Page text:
Joe Gerstandt isn’t just a straight white dad with tons of tattoos. He’s also an expert on diversity and inclusion who has trained leaders at Fortune 500 companies, non-profits, the government, and more. He also speaks on how each of us can become conscious champions for diversity and inclusion in our work and in our lives. Jennifer and Joe talk about his journey from small-town America to where he is today, and what he teaches that changes so many people.
- Joe grew up on a farm in a small town in a class of 26 kids. From there he went into the Marine Corps for four years, a transformational experience in terms of diversity. Then Joe went from sales to working in a non-profit, and finally into corporate life before becoming the thought leader he is today. But when Joe talks about how he got from there to here, his guiding principle was that he was a person who made mistakes and LEARNED from them. As a young adult, Joe didn’t believe things like racism, sexism, and other forms of discrimination really existed. Joe shares how those feelings changed radically over his professional career.
- One of the things that ‘lit him on fire’ in the Marine Corps was, despite the terrible pay and living conditions, Joe believed in what he was doing. He had strong leadership and a chance to advance through meritocracy. Why does this matter? Because Joe believes in bringing the same passion to get people to rally around becoming champions for diversity and inclusion. He explains the lessons he learned in the Marines and how he’s applied them to his current endeavors.
- After he worked in a sales job – a very dark time in his life – Joe became part of a non-profit for AIDS. He had long since left his homophobic beliefs behind, but he didn’t leave behind the need for purpose like he felt in the military. Joe shares the shocking revelations he had while working for the non-profit that reshaped the way he looked at the world and his place in it.
- The next stop in Joe’s journey landed him as the Diversity Director at a healthcare facility, where he built the diversity program from the ground up. Neither the company nor Joe had a clear idea of what he should be doing, and Joe reveals the worst thing the company did when it came to its attitude about diversity and inclusion: they considered themselves ‘good people.’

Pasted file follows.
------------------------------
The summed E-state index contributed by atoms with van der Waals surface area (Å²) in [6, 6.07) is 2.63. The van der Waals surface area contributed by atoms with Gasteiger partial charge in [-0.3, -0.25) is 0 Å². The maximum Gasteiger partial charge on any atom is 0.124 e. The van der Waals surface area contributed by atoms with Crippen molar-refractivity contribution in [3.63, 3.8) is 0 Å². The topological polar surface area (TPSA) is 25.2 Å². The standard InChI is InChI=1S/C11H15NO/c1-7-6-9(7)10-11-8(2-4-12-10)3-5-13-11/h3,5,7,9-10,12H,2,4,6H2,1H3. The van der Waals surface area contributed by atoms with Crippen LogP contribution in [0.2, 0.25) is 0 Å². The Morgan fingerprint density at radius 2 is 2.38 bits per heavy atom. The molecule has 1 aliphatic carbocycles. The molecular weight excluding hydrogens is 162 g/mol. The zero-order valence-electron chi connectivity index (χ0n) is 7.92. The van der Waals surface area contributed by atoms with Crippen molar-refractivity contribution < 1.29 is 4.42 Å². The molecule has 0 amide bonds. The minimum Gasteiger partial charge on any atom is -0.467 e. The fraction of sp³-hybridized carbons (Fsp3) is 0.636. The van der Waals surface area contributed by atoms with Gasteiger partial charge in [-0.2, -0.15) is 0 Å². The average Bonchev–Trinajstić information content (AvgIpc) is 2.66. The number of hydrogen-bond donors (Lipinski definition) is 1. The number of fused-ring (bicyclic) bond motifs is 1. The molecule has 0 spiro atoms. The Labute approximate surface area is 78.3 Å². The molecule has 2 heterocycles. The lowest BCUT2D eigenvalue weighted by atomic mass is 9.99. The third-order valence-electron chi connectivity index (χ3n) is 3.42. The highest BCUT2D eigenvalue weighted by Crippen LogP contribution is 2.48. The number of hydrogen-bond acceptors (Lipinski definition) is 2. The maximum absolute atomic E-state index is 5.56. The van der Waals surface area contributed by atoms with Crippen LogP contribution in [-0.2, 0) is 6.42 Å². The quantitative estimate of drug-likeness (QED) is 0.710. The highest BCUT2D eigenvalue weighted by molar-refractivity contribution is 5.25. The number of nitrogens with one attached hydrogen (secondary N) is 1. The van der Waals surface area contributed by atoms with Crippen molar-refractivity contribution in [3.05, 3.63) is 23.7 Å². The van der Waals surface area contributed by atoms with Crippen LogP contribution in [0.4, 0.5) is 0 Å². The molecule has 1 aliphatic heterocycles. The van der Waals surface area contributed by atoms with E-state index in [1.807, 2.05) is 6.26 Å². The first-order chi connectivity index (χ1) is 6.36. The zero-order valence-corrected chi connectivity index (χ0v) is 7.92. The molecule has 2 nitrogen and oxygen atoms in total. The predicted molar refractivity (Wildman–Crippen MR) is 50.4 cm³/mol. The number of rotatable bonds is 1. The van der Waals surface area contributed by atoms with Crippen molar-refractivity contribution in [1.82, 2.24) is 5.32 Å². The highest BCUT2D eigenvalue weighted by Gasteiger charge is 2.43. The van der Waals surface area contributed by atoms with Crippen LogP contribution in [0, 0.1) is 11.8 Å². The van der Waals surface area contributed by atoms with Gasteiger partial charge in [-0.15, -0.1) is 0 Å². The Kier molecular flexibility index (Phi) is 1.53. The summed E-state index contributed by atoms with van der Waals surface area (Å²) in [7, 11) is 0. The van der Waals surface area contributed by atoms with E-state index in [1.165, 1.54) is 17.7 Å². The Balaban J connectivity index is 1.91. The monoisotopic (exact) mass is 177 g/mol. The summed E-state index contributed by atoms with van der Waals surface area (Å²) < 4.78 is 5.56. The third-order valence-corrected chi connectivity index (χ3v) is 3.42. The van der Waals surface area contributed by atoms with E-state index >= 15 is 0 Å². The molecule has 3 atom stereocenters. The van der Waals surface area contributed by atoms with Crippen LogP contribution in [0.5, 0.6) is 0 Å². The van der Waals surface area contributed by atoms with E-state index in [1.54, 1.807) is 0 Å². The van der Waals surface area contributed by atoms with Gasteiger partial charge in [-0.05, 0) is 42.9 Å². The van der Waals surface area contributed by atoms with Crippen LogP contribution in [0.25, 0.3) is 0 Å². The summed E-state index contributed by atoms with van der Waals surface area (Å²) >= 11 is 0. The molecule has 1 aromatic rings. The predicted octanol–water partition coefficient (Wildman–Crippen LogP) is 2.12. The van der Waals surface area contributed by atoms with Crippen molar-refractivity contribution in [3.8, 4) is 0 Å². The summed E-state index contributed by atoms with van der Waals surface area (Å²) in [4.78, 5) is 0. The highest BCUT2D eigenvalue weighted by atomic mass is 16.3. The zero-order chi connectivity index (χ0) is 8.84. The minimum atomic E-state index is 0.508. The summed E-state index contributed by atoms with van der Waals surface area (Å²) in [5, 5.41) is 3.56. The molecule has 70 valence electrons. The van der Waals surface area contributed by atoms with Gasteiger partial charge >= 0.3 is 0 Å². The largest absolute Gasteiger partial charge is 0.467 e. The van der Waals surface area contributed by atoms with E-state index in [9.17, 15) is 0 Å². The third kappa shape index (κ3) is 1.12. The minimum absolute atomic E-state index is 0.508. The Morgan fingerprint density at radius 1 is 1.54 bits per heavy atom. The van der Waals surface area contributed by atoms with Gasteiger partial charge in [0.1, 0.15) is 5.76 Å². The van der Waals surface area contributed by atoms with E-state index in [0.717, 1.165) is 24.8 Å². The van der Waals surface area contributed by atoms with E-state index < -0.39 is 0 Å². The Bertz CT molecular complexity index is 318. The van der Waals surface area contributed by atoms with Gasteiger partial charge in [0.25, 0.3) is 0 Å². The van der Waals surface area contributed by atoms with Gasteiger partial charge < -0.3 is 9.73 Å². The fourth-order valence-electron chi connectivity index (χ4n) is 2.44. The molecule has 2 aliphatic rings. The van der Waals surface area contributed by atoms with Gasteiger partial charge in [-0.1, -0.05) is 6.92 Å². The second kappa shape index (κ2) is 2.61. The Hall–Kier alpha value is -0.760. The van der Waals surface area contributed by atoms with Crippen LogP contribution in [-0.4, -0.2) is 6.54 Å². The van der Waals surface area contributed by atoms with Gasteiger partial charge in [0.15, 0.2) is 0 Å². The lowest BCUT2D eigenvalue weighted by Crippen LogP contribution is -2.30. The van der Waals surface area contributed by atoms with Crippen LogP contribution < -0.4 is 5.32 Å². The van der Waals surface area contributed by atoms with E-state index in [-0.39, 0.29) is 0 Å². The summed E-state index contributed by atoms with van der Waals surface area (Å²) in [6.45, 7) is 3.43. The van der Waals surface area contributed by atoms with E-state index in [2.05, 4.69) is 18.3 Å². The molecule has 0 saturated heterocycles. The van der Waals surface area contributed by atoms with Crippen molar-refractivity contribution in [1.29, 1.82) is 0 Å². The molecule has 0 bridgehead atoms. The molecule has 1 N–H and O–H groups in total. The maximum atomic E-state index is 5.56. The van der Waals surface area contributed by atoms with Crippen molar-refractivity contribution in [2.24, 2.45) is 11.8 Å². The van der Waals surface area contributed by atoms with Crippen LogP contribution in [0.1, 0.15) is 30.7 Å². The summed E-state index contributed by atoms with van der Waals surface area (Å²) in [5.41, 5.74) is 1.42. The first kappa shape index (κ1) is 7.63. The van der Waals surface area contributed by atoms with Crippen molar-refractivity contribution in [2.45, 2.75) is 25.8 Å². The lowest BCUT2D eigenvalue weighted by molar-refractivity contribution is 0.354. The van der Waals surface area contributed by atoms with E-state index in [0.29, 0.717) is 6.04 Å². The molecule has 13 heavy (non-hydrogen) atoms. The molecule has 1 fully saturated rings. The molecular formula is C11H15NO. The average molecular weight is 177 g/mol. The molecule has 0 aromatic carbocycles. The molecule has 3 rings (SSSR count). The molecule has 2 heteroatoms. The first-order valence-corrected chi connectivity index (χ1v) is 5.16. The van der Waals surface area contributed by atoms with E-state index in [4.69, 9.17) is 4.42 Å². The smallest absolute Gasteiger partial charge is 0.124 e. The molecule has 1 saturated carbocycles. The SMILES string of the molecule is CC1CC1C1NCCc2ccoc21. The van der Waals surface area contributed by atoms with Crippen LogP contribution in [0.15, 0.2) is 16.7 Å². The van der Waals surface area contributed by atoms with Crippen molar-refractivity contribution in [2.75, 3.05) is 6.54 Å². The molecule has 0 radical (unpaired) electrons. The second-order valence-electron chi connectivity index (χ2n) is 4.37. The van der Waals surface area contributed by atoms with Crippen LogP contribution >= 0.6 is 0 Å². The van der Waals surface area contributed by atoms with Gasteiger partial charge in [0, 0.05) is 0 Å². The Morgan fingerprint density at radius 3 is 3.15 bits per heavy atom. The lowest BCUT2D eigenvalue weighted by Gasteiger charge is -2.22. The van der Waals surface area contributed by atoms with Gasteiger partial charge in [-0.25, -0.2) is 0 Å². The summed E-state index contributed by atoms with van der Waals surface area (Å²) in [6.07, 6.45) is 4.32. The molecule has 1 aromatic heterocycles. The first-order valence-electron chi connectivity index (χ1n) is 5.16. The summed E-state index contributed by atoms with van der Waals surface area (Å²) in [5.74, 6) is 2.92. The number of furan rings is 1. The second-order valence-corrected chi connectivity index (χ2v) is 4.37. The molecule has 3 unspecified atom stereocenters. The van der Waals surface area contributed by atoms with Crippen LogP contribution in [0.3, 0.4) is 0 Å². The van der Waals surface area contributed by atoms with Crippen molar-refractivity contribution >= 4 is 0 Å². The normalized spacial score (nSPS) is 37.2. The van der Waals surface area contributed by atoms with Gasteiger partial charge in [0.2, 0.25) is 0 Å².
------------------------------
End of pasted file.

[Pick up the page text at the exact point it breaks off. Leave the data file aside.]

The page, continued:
- After that last work experience, Joe finally found his purpose, and he decided to work for himself. But the way it happened wasn’t what he expected, nor did he expect to be as such peace about it. Joe had some rough times as he stepped out as a speaker and consultant, and he shares one of the most pivotal moments in his early days of self-employment. From that experience, Joe gained the confidence to have a Fortune 500 client within months. Joe didn’t always make enough to pay the bills in the beginning, but he shares how he leverages social media, the Internet, his network, and even local Chambers of Commerce to grow his speaking career. He also shares one of the biggest mistake new speaker make with their plans and dreams.
- You might wonder what kind of reception a straight white guy from Omaha gets when his topic is diversity and inclusion when he doesn’t necessarily have the same insights as others. Surprisingly, Joe only dealt with a little of that early on, and here’s why: Joe will be the first to admit that he still benefits from gender and racial privilege. He explains what it’s like working from a place of privilege in a field like diversity and inclusion.
- What makes Joe’s diversity and inclusion message different? For one, his message is jarring. It’s not ‘kumbaya.’ He talks about how the corporate culture has taken control of the words and made them mean something else, and Joe explains why that keeps us ‘behind the times.’ He shares what diversity and inclusion really mean, and it’s not the number of different people you have in a department. Joe likens diversity to gravity: it exists. Will you work with it or against it?
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Where To Find Joe:
Joe Gerstandt Website
Written by Joe Gerstandt:
Joe Gerstandt Videos:
Joe Gerstandt & Jason Lauritsen – Talent Anarchy